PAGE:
Starling, when I told that sheriff we shouldn’t talk in front of a woman, that really burned you, didn’t it? It was just smoke, Starling. I had to get rid of him.
It matters, Mr Crawford. Cops look at you to see how to act. It matters.
This is my contribution to #shirtstorm.
I believe that Dr. Matt Taylor was not intentionally signalling disrespect for the women (such as Kathrin Altwegg) involved in the project. I believe that he is sincerely distressed to learn that he did, in fact, behave with disrespect toward the women involved in the project.
The following is a list of unimportant considerations in criticizing Dr. Taylor for wearing the shirt:
Whether the shirt was intended as a frivolous choice. Or intended as a nod to the friend who made it for him. Whether it was pin-up babes or sci-fi babes. Whether he is a nice man, or a socially awkward man, or an asshole (note, he does not seem to be an asshole, honestly). Whether it’s a tacky shirt or an awesome shirt.
These are irrelevant to the fact that wearing a shirt emblazoned with half-naked women to the comet landing matters. It matters because, as the screenwriter in Silence of the Lamb wrote (and as Jodie Foster recited with such meaning), people look to the person in charge to see how to treat the others on the team. When the man in charge openly displays on his clothes that women are pin-ups, literally decoration, it signals to everyone around you that you can dismiss them.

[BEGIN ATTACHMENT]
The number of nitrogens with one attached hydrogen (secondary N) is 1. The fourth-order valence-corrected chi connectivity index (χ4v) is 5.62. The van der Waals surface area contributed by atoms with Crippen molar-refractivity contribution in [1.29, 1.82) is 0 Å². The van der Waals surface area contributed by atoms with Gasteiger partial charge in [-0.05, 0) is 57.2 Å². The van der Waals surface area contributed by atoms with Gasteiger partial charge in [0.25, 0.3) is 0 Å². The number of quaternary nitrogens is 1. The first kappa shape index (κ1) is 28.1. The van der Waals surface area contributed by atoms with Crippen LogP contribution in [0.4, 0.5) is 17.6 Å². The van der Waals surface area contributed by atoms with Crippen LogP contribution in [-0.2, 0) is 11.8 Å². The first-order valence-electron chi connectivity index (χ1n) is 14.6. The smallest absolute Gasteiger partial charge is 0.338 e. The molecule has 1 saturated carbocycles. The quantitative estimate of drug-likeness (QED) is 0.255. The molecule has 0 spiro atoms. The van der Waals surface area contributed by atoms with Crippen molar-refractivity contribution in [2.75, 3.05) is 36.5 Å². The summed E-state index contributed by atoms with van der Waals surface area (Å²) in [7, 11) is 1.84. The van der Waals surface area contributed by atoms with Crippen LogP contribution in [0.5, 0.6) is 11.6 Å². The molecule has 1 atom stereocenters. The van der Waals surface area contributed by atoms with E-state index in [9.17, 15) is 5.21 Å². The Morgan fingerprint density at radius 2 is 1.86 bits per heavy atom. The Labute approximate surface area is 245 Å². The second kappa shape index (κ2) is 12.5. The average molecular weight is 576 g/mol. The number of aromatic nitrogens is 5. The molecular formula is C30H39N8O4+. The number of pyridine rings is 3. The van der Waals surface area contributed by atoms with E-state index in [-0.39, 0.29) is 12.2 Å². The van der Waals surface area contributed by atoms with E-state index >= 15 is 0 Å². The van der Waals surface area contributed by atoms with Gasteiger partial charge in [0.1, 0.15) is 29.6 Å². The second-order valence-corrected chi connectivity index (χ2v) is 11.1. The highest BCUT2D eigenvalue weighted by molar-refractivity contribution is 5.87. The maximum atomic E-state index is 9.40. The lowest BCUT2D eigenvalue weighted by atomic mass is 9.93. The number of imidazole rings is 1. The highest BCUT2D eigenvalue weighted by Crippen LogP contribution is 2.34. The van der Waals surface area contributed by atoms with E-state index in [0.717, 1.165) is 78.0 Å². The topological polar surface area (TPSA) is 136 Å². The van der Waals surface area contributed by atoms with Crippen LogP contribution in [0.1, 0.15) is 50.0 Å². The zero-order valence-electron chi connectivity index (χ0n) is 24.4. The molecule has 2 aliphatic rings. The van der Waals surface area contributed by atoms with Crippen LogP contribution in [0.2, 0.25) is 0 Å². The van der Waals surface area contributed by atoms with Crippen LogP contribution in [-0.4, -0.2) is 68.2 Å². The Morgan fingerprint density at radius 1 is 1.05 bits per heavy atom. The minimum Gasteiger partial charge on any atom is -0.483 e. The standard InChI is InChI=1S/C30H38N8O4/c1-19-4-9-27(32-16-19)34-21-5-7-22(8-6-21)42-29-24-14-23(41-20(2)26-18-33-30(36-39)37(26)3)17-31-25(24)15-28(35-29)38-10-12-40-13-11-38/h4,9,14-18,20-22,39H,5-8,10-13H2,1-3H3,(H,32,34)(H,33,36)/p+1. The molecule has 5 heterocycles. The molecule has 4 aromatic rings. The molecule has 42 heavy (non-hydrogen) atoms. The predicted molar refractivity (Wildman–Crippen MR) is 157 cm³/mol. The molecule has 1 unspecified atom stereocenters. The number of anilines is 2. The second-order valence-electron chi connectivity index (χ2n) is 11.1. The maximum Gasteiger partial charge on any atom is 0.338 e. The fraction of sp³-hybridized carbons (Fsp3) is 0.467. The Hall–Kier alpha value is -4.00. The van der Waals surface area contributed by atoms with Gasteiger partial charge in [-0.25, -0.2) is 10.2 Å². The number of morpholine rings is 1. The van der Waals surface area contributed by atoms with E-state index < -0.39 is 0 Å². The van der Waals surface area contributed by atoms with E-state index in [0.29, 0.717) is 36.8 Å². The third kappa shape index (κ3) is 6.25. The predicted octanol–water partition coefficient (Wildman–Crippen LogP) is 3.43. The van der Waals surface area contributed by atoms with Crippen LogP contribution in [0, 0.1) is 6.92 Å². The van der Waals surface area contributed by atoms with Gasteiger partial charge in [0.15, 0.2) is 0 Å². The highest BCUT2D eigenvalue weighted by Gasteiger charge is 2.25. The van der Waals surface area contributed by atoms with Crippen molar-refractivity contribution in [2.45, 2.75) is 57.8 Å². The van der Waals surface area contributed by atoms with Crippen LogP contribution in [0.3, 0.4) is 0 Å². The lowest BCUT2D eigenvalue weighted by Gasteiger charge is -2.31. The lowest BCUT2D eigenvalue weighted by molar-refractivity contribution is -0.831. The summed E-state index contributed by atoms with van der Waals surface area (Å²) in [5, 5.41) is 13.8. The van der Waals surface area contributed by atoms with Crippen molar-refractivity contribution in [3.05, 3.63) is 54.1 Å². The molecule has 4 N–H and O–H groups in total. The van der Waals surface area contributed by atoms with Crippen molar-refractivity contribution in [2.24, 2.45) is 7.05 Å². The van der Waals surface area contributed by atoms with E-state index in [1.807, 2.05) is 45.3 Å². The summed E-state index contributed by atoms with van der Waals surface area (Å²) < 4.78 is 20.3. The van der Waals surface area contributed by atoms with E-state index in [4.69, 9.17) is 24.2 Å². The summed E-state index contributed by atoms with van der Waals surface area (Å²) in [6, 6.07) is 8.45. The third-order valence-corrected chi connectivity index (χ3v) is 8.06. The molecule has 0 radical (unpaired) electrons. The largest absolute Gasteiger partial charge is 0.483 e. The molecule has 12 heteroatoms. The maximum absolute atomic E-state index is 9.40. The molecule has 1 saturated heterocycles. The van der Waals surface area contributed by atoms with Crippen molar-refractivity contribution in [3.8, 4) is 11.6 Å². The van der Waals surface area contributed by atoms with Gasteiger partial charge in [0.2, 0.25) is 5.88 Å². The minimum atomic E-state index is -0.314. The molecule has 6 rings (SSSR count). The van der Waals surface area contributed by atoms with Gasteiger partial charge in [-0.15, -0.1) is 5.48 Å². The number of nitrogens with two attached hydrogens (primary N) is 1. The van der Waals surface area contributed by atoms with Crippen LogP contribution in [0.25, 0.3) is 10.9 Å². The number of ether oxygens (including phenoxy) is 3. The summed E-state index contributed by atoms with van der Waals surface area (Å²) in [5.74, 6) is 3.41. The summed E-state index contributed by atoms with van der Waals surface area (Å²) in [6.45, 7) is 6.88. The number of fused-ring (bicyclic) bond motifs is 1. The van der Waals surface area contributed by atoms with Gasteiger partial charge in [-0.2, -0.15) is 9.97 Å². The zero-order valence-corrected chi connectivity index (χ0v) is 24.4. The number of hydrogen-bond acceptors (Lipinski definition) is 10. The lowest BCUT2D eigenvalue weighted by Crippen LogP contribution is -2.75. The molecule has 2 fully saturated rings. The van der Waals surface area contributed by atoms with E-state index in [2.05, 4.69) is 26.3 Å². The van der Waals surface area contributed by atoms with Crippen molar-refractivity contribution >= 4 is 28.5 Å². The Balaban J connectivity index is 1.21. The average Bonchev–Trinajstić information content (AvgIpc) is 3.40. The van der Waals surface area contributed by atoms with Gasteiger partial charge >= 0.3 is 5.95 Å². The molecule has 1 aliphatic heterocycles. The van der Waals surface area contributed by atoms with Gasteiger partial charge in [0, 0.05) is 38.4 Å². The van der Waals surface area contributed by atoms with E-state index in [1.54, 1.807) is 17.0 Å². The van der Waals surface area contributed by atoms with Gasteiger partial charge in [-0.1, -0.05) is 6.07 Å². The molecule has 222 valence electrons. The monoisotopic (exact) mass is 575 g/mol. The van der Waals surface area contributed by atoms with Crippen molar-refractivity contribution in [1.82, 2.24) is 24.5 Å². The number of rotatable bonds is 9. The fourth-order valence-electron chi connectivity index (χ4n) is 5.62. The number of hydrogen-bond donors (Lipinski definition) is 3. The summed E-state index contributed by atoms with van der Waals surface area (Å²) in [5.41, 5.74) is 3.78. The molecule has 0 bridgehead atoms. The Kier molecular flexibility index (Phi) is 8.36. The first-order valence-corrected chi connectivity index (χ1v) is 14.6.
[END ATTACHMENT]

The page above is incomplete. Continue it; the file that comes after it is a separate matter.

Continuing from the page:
That’s wrong. First, it’s not factually true: the women who worked to successfully land on a comet are not women you should dismiss out of hand. Second, it is socially and ethically wrong (as the mission command) to behave in a manner that suggests you could diminish the women in the room by wearing pin-ups on your shirt.
Dismissing censure of this behavior as “offensisitivity” or as over-reacting or as not taking into account what Dr. Taylor was personally thinking when he put on the shirt is a straw man.